IN 1942, 71 years before last week’s Pentagon decision allowing women on the front lines of combat, the United States government established the Women’s Army Corps, with Athena as its insignia, and welcomed our country’s first female military recruits.
One of these pioneering women was a corporal from Big Spring, Tex., named Nellie Gray. After the war ended, Gray finished college (with an assist from the G.I. Bill) and moved to Washington, D.C., where she worked for decades at the State Department and the Department of Labor, earning a law degree at night from Georgetown University along the way. Then the social upheavals of the 1970s arrived, the soldier-turned-bureaucrat-turned-lawyer helped found one of America’s most enduring mass movements, establishing an annual protest march that continues to the present day.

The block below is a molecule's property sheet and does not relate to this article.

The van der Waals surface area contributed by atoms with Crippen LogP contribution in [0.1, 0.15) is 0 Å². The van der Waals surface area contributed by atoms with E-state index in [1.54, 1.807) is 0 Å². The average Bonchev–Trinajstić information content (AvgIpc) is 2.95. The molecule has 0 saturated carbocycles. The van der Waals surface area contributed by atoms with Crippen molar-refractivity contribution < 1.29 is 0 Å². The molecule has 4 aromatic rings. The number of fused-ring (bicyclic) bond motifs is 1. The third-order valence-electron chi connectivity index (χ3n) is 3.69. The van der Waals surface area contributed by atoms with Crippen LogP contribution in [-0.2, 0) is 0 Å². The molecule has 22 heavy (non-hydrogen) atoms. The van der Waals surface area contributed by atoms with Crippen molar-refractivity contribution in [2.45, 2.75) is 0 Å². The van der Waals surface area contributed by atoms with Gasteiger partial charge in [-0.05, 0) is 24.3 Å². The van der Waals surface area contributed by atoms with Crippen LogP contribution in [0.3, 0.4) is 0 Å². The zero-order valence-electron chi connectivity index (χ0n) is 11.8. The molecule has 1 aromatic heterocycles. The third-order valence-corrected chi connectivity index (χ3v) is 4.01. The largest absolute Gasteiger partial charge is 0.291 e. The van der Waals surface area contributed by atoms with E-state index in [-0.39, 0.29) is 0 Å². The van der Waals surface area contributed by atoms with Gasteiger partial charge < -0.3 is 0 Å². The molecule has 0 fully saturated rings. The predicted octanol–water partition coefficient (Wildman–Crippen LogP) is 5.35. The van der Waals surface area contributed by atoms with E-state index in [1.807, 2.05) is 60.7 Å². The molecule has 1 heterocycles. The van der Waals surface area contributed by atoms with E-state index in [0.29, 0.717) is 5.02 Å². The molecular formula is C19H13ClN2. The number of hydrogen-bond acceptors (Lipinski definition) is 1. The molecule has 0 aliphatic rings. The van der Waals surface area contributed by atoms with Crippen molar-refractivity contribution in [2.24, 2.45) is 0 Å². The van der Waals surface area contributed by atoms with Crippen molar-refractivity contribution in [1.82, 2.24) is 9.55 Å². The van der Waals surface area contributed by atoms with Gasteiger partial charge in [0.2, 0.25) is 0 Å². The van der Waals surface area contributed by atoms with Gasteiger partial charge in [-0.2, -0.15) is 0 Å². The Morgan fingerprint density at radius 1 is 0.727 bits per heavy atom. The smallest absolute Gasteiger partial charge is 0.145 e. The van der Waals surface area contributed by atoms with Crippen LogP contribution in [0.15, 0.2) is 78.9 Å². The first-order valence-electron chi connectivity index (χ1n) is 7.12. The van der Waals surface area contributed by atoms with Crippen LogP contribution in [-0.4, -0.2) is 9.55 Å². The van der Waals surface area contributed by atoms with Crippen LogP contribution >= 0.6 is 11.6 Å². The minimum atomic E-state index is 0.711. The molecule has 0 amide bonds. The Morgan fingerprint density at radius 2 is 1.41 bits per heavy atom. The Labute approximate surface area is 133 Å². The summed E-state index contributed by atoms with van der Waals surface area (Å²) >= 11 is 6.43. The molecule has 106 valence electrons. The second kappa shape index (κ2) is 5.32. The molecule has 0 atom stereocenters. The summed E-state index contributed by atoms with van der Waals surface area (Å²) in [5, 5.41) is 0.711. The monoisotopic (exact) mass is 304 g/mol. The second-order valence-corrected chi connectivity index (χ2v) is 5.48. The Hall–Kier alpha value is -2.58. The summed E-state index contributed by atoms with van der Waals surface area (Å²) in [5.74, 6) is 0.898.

That protest is the March for Life, the annual rally against Roe v. Wade.